Saturday, February 28, 2009

The Great Acadian Escapes.

First of all the source for the photo of the Fort is the Department of National Defence.
The reason I chose it ,is to give you some kind of idea about our Acadian ancestors being held prisoners there.
As you know many of the Acadians were captured by the British and held as prisoners in their forts. Imagine what it would be like, separated from your love ones, not knowing what will become of you. All the men could think of ,was to escape from their captors. Some Acadians even escaped from ships, such as the case of when Winslow ordered some transport ships to carry some prisonners away, instead of transport ships he received supply ships. He decided to fill five ships with Acadians, he wanted to keep the families together as much as possible, anyway there were 24 men who escaped and a Francois Hebert was charged as the instigator and Winslow ordered him brought to shore and watch while they burned his house and barn. Out of the 24 men , 22 surrendered and two were killed.
Now back to the Acadians who escaped from the Forts. If you go to my acadian-roots website and click on my Cormier genealogy, I added about Pierre Cormier aka Pierrot son of Pierre and Cecile Thibodeau who escaped with his brother Jacques by disguising themselves as women.
The women were allowed to visit their sons or husbands and they would bring them in clothing and breads and sometimes tools or knives. So Pierre and Jacques just walked out of the Fort as women, once they were out, they watched as the Sentinel turned his back and they ran for the Dykes and they crossed the dykes by grasping one branch then another until they were across. Once they were across, they watched as the Sentinel turned away and ran into the woods.
You have to remember that the Acadians knew their way into the woods, they probably had shortcuts the English never knew about.
On October first 1755 Dr.John Thomas wrote in his diary: "Storms dark night eighty six French Prisoners dug under ye wall att Foart Lawrence and got clear underdiscovered by ye Centry.(Father D'Entrement article).
Well on October 1 1755, during a really bad thunderstorm Beausoleil and 86 Acadian Prisoners in Fort Lawrence escaped by digging a tunnel under the prison wall. Now the women had to be careful what they smuggled in, so spoons, knives, and small tools is probably what they brought. The men would take turns at night and dig a tunnel under the ground using whatever they had. They would pile the dirt under the beds. When the time came for their escape the men went out in order of their size, the smallest man to the biggest .Each would squeeze through the hole to make it bigger for the next man. The last one out is said to be Rene Richard (Petit Rene) son Rene Richard and Marguerite Theriot husband of Perpetue Bourgeois who would have been 29 years old. He was the biggest man of the prisoners. Joseph Broussard .some of his sons and nephews were also among the ones who escaped.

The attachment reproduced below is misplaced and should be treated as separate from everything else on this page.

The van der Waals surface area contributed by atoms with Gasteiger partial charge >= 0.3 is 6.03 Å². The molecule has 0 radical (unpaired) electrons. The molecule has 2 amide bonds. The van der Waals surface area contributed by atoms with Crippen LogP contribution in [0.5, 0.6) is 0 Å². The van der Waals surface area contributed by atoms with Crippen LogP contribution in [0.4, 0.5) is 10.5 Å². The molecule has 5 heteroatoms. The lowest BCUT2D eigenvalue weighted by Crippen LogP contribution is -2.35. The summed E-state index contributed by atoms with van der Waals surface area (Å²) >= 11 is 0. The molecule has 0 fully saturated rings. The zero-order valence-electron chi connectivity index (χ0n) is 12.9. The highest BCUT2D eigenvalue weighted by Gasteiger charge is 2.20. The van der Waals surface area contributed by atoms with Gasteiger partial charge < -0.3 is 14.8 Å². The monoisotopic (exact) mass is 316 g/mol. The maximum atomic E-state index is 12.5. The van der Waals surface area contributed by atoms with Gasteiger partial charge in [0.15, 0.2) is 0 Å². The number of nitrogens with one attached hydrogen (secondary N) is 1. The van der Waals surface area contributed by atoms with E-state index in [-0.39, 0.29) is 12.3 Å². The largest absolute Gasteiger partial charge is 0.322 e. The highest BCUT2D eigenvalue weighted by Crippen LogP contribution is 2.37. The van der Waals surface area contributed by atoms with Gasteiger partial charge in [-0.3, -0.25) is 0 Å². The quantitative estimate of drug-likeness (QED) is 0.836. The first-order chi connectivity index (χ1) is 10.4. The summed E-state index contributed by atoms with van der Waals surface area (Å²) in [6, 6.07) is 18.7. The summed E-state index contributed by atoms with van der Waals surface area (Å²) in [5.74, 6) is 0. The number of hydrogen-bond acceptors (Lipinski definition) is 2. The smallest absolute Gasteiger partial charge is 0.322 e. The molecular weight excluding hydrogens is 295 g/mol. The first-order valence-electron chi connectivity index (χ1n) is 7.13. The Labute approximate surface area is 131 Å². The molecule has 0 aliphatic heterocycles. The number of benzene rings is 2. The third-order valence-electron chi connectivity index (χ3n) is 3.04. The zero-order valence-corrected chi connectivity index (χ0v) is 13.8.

Another eighty Acadians escaped on Feb.26 1756 from Fort Beausejour. These prisoners were fed horse meat and at the request of Pierre Surette son of Pierre and Jeanne Pellerin, the men saved the rib bones which they hid from their captors. At night they would dig with these bones to make a tunnel to escape. Can you imagine all the work and time this took? Imagine with a bone digging a tunnel big enough to go through? So the day arrived for their escape, they did the same , by letting the smallest man out first and making the hole bigger for the next man. The last one out was Pierre Melanson ,he was the biggest, and he got stuck in the middle of the tunnel. Receiving help from the other prisoners he got out just in time to flee into the forests with the other prisoners. They knew which path to take as where the English didn't know their way into the woods. These men stayed nearby in the woods, ate whatever they could find but food was scarce it was in the winter and the cold and hunger made them head out towards Miramichi where the situation was no better and they surrendered in 1759.
We have to give our ancestors credit, they were survivors. I am sure there were many more such great escapes , and events that we will never know about them.
I hope you enjoyed reading todays blog and these are things to write down along with our ancestors and their history.
Changing the subject, I was telling you we were on our way to look at a tent? Well we bought it, it is a two room tent, so we will have room to put our cooler inside and maybe some chairs, at least we hope so. The tent is quite big. So we will be much more comfortable when we set up camp for two weeks for the CMA2009. If any of you readers want to meet me and my genealogy group, let me know, and I will fill you in on where and when. We think we will all meet August 15th on Acadian Day.
Also if you have any ancestors who link up to Barthelemy Bergeron and Genevieve Serreau dit St Aubin and want to attend our reunion in July in Fredericton let me know.
Thanks for the visit,
Have a great day


Evelyn Yvonne Theriault said...

I've read this story before but it was nice to hear again.
Thanks, Aline
Evelyn in Montreal

alineskee said...

you are welcome Evelyn, it is always nice to hear these stories, and I am sure there are some who are just begining their genealogy who have not come across these little stories. Glad you liked them.

M. Diane Rogers said...

Interesting post, Aline. Welcome to GeneaBloggers too.
Good to see another Canadian in the group.

alineskee said...

Hello Diane ,glad you liked my post and nice to meet you. I am glad to be on geneabloggers too.
Yes I am from New Brunswick.